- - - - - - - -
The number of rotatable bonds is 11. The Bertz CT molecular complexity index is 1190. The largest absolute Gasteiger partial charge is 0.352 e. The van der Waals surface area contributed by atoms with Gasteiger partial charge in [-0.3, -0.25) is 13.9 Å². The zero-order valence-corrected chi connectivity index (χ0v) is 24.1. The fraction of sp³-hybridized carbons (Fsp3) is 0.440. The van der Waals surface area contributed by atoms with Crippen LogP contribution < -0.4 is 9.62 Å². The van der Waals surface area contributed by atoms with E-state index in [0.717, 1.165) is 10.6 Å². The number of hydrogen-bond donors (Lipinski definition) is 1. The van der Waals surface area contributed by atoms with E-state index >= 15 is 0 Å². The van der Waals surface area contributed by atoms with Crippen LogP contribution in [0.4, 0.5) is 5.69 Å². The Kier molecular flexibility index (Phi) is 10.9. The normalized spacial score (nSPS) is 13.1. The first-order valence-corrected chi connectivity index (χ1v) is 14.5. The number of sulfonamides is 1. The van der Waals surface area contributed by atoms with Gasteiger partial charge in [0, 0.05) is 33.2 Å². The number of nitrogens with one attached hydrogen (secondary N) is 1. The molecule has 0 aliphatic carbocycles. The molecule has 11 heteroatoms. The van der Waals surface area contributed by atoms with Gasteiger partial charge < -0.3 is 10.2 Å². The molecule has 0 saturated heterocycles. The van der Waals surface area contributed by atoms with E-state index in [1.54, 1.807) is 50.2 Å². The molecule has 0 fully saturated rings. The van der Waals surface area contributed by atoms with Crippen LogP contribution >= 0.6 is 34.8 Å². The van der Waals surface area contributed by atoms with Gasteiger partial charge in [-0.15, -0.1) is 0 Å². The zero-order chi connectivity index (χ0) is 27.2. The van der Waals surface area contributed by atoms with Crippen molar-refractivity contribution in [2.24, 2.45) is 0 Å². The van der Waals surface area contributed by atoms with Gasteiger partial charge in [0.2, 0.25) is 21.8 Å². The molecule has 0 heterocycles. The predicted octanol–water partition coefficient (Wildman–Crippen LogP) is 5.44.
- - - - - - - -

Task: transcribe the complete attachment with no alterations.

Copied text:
The number of rotatable bonds is 11. The Bertz CT molecular complexity index is 1190. The largest absolute Gasteiger partial charge is 0.352 e. The van der Waals surface area contributed by atoms with Gasteiger partial charge in [-0.3, -0.25) is 13.9 Å². The zero-order valence-corrected chi connectivity index (χ0v) is 24.1. The fraction of sp³-hybridized carbons (Fsp3) is 0.440. The van der Waals surface area contributed by atoms with Crippen LogP contribution < -0.4 is 9.62 Å². The van der Waals surface area contributed by atoms with E-state index in [0.717, 1.165) is 10.6 Å². The number of hydrogen-bond donors (Lipinski definition) is 1. The van der Waals surface area contributed by atoms with E-state index >= 15 is 0 Å². The van der Waals surface area contributed by atoms with Crippen LogP contribution in [0.4, 0.5) is 5.69 Å². The Kier molecular flexibility index (Phi) is 10.9. The normalized spacial score (nSPS) is 13.1. The first-order valence-corrected chi connectivity index (χ1v) is 14.5. The number of sulfonamides is 1. The van der Waals surface area contributed by atoms with Gasteiger partial charge in [0, 0.05) is 33.2 Å². The number of nitrogens with one attached hydrogen (secondary N) is 1. The molecule has 0 aliphatic carbocycles. The molecule has 11 heteroatoms. The van der Waals surface area contributed by atoms with Gasteiger partial charge < -0.3 is 10.2 Å². The molecule has 0 saturated heterocycles. The van der Waals surface area contributed by atoms with E-state index in [1.54, 1.807) is 50.2 Å². The molecule has 0 fully saturated rings. The van der Waals surface area contributed by atoms with Crippen LogP contribution >= 0.6 is 34.8 Å². The van der Waals surface area contributed by atoms with Gasteiger partial charge in [-0.15, -0.1) is 0 Å². The zero-order chi connectivity index (χ0) is 27.2. The van der Waals surface area contributed by atoms with Crippen molar-refractivity contribution in [2.24, 2.45) is 0 Å². The van der Waals surface area contributed by atoms with Gasteiger partial charge in [0.2, 0.25) is 21.8 Å². The molecule has 0 heterocycles. The predicted octanol–water partition coefficient (Wildman–Crippen LogP) is 5.44.